Work No. 232: the whole world + the work = the whole world, Martin Creed

Today’s post is the third in my fortnight of postcard posts, where I draw a card at random from my big box of them and try to say what I think about it. Here’s the rest of them.
I remember the day I got this postcard quite well: it was my 39th birthday and I’d gone to see What’s the point of it?, the Martin Creed exhibition at the Hayward Gallery. I have a feeling that this card was a proxy for the thing that I really wanted to remember, which was the giant neon sign that said MOTHERS scything through the air just above (most people’s) head height – you can see it at that last link. I’d thought that was funny and apt for a day of the year when I really ought to remember and be grateful for my mother.

But it’s possible that I was sold on this modern art koan because it seemed like it might be profound in that moment I was hovering by the postcard racks. I drew this card out of the box today with a bit of a harrumph at my luck at picking this one: oh god, a neon sculpture with a gnomic quote, great. But I’ve cheered up about it since because what I’m choosing to think this is about today is the moment of creation. ‘The work’ is a bit of not-quite jargon, I think, maybe what artists say instead of saying ‘piece of kit’ if they were an engineering type. It makes me think of big exhibitions starting with boring juvenilia. I think here, though, it stands for ‘the thing I’ve just made’. The addition of something you’ve made to a world full of things is a fine moment, when in however small a way you are taking part in making the world.  I’m sitting here typing this, wearing a jumper I knitted. The jumper’s okay, nice raglan sleeves and so on, but it isn’t ever going to be hung in Tate Britain. But it is part of my world now, when last month it wasn’t, and I was the one who did the addition. It’s all right, that, isn’t it?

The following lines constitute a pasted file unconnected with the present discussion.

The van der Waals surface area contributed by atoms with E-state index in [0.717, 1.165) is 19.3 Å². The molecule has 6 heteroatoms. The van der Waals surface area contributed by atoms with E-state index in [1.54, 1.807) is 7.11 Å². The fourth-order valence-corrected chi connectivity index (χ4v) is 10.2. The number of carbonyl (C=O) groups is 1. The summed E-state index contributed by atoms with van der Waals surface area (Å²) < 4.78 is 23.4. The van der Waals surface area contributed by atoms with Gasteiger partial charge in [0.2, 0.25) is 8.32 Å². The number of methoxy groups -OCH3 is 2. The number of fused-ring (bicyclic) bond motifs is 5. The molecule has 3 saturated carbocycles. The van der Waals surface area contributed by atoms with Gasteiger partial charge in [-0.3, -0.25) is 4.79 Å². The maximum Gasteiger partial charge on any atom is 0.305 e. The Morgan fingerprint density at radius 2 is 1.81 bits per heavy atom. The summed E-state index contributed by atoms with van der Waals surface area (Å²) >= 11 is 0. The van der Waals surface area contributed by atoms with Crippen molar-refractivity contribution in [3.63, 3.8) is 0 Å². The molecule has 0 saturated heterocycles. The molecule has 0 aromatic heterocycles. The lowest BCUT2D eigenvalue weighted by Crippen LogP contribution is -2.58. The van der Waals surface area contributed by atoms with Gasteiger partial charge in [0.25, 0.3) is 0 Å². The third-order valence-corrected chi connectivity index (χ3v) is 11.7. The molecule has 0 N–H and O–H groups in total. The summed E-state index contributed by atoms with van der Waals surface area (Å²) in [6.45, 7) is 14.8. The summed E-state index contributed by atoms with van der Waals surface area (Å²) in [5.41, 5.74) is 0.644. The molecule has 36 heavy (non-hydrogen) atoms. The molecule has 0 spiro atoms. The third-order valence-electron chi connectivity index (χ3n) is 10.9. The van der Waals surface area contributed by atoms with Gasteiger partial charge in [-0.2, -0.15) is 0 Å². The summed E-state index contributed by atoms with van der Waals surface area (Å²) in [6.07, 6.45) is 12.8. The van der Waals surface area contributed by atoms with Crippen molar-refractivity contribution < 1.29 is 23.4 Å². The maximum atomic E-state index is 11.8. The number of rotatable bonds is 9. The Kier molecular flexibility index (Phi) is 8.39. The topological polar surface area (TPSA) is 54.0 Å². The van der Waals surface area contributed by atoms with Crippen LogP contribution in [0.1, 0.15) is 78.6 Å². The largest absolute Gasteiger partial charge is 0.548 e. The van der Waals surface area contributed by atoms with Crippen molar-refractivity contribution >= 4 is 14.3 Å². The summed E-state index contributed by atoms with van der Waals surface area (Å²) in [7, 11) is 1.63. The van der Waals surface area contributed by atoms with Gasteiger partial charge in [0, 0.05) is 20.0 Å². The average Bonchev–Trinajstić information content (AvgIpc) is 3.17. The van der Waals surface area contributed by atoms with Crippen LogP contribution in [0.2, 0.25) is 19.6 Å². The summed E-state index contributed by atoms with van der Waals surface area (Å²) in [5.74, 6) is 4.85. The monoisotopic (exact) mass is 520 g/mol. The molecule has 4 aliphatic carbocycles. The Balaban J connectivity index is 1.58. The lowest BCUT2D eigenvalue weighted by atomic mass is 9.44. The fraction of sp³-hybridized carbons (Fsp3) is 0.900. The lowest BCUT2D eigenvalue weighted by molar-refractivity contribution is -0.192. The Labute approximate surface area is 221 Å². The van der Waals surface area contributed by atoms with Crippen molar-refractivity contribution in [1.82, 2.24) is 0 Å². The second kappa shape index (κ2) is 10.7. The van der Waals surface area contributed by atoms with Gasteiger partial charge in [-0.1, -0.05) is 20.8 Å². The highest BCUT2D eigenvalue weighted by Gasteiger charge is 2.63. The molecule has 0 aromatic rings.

Today’s research tells me that this was installed at Tate Britain to mark the change of brand back in 2000. I don’t remember it at all – but then perhaps all our attention was on the reason the brand changed: the opening of Tate Modern.


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